When you’re in the middle of so much panic, when people are stampeding in all directions, it’s hard to realize that there is no actual fire in the theater. Yes, oil prices are down around $30 a barrel, and could go lower, which is not exactly terrific news for oil companies and oil services concerns—particularly those who have invested in fracking production. But cheaper energy IS good news for manufacturers and consumers, which is sometimes forgotten in the gloomy forecasts. Chinese stocks and the Chinese economy are showing more signs of weakness, and there are legitimate concerns about the status of junk bonds—that is, high-yield bonds issued by riskier companies with high debt levels, and many developing nations. These bonds have stabilized in the past few weeks, but another Federal Reserve interest rate hike could destabilize them all over again, leading to forced selling and investors taking losses in the dicier corners of the bond market.

If you can think above the shouting and jostling toward the exists, you might take a moment to wonder about some of these panic triggers. Are oil prices going to continue going down forever, or are they near a logical bottom? Is this a time to be selling stocks, or, with prices this low, a better time to be buying? Are China’s recent struggles relevant to the health of your portfolio and the value of the stocks you own?

And what about the RBS analyst who is yelling “Fire!” in the crowded theater? A closer look at Mr. Roberts’ track record shows that he has been predicting disaster, with some regularity, for the past six years—rather incorrectly, as it turns out. In June 2010, when the markets were about to embark on a remarkable five year boom, he wrote that “We cannot stress enough how strongly we believe that a cliff-edge may be around the corner, for the global banking system (particularly in Europe) and for the global economy. Think the unthinkable,” he added, ominously.   (“The unthinkable,” whatever that meant, never happened.)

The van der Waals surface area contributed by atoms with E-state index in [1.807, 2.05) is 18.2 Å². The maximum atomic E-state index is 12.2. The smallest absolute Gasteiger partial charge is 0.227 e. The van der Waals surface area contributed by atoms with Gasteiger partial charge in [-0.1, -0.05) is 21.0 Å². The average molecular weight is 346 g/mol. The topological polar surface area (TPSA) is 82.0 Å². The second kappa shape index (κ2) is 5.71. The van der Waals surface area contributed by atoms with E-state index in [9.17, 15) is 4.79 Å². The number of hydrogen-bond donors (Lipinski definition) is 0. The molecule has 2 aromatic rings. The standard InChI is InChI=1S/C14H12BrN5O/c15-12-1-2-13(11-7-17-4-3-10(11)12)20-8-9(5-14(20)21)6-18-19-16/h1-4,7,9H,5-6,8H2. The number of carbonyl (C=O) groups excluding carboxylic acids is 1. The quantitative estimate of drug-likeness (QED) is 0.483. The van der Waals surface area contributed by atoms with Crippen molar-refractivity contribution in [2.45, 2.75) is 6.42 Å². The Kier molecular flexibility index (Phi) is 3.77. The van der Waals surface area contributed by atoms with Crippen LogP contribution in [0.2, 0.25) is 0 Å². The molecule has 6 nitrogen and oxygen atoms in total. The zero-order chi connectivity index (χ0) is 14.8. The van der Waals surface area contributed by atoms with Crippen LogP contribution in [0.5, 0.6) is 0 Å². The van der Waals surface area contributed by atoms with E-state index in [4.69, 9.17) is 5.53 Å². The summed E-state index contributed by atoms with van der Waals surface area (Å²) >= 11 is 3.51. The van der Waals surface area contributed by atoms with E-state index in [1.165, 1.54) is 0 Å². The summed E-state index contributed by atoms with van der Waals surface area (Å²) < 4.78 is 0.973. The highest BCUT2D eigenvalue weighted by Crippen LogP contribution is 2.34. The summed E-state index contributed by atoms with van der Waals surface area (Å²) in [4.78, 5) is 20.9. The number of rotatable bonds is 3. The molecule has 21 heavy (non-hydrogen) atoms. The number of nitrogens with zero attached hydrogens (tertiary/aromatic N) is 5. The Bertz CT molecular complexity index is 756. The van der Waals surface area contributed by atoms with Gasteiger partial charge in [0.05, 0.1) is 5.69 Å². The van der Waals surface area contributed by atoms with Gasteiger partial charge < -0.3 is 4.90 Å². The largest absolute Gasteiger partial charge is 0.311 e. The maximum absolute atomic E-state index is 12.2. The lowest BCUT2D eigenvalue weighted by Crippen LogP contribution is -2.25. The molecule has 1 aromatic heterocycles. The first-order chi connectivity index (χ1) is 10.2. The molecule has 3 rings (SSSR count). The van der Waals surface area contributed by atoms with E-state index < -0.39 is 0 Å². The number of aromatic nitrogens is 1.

Again, in July 2012, his analyst report read, in part: “People talk about recovery, but to me we are in a much worse shape than the Great Depression.” Wow! Wasn’t it scary to have lived through, well, a 3.2% economic growth rate in the U.S. the following year? What Great Depression was he talking about?  Taking his advice in the past would have put you on the sidelines for some of the nicest gains in recent stock market history. And it’s interesting to note that one thing Mr. Roberts did NOT predict was the 2008 market meltdown.

Since 1950, the U.S. markets have experienced a decline of between 5% and 10% (the territory we’re in already) in 35.5% of all calendar years—which is another way of saying that this recent draw down is entirely normal. In fact, our markets spend about 55% of the time in this range (pulling back).  One in five years (22.6%) have experienced draw downs of 10-15%, and 17.7% of our last 56 stock market years have seen downturns, at some point in the year, above 20%.

Stocks periodically go on sale because people panic and sell them at just about any price they can get in their rush to the exits, and we are clearly experiencing one of those periods now. Whether this will be one of those 5-10% years or a 20% year, only time will tell. But it’s worth noting that, in the past, every one of those draw downs eventually ended with an even greater upturn and markets testing new record highs.

Many investors apparently believe this is going to be the first time in market history where that isn’t going to happen. The rest of us can stay in our seats and decline to join the panic.